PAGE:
2. I’m all for the bald Barbie! I don’t like Barbie dolls and all they represent, but children (including my own daughter) love them. I wish all Barbie dolls had an athletic build and represented strong women and girls rather than have the ant waist and deformed feet. I’d like to see a bald Ken (or GI Joe) as well.

  3. Great idea for kids or women who collect dolls. They can sell it with hats, scarves and wigs.

  4. It is already known that dolls which resemble children with altered body image have great therapeutic value. Barbie, being one of the most well known, world recognized dolls in mass production would have immense value in the coping of affected children; and public perception, stigma can be reduced.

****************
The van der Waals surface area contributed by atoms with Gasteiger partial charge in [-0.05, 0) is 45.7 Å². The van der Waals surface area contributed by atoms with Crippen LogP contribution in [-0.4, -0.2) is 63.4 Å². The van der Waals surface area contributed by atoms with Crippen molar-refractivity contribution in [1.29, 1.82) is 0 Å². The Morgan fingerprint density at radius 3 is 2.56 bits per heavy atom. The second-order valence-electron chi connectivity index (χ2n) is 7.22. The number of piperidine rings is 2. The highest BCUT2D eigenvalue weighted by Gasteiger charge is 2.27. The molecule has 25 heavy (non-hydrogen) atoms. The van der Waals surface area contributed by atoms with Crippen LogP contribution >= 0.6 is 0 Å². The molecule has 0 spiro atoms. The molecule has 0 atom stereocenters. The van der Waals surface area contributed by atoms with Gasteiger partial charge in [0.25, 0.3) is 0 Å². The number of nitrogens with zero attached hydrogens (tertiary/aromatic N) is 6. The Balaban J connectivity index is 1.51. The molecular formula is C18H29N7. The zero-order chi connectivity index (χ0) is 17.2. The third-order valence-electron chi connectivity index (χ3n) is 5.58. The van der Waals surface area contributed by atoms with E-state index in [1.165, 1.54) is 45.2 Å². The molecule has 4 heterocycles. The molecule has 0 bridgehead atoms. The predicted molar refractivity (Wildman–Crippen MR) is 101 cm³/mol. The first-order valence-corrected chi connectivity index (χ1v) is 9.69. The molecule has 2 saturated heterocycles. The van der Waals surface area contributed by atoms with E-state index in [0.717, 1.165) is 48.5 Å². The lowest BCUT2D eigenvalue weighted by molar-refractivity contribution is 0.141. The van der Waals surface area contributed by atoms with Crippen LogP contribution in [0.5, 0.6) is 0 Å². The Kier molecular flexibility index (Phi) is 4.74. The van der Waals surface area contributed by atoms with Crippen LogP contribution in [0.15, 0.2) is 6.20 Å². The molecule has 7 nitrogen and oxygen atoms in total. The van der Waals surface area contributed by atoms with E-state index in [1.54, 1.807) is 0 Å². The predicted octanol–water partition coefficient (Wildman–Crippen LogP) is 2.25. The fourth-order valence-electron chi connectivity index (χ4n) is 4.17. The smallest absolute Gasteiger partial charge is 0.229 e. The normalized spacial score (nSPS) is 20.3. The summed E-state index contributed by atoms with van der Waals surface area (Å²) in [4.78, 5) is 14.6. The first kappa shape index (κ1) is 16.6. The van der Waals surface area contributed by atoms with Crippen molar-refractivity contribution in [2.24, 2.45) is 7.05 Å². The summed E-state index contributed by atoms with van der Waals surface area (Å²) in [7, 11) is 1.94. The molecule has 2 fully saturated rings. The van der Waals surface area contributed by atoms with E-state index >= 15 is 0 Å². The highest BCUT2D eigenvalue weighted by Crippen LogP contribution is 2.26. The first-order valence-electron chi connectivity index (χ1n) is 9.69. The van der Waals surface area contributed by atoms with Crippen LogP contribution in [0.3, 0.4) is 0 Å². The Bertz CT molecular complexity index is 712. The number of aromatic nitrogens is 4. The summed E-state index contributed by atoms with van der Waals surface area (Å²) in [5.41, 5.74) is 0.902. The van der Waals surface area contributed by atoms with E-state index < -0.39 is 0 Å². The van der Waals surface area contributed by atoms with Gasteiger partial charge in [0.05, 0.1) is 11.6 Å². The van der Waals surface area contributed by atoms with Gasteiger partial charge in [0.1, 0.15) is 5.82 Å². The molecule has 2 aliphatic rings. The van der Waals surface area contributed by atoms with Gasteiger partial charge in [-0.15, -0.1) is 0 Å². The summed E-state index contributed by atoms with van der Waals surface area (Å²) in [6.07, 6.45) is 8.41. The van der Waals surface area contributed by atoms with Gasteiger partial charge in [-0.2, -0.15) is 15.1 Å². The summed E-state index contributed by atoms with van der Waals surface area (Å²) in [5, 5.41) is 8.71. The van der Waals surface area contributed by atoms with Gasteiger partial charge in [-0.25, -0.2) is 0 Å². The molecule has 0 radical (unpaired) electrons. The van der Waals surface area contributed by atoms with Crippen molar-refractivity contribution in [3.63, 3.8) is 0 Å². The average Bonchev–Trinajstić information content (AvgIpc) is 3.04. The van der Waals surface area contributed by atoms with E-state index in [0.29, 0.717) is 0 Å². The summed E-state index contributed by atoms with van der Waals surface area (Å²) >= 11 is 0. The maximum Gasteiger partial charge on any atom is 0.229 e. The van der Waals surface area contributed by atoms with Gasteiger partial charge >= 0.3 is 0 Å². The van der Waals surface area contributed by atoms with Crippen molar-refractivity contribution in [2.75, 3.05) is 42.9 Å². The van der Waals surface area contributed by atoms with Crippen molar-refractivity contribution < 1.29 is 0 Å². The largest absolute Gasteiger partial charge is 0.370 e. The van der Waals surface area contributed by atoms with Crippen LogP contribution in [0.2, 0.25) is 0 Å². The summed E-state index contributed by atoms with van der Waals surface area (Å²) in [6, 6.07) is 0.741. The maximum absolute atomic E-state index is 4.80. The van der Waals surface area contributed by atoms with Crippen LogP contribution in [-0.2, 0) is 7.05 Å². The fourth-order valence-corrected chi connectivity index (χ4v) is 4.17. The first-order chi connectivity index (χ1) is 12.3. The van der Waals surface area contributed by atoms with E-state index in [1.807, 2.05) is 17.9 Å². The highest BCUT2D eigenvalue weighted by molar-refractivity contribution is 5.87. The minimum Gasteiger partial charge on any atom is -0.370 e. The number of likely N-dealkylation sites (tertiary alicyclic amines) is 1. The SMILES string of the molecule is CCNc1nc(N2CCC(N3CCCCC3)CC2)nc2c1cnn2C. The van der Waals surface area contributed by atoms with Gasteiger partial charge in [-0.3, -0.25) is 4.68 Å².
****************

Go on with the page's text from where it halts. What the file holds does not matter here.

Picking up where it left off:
5. I love this idea! Each time my son Warrior Eli lost his hair through chemo, he had a hard time understanding it. He would put stickers on his head or try to draw on it with markers because he felt like he was missing something there. He didn’t have a bald G.I. Joe or other toys and all of his siblings had hair, but he didn’t. Eli is now a happy, healthy 5-year-old getting ready for his 21 months off-treatment scans on Monday!

  6. Three years ago…I was a little girl…stuck in a big girls body…when I was diagnosed with breast cancer. I was the poster girl for chemotherapy. Never once complained or said why me…knowing that I was going to have a double mastectomy when chemo was done. I came through both parts like a champ. HOWEVER…the mere thought of losing my hair brought me to my knees. Even as I type this very moment…my eyes fill with tears when I think back to that time in my life. Had there been a…BEAUTIFUL BALD BARBIE DOLL…to travel along the crooked path with me…I truly believe…those days would have been far easier.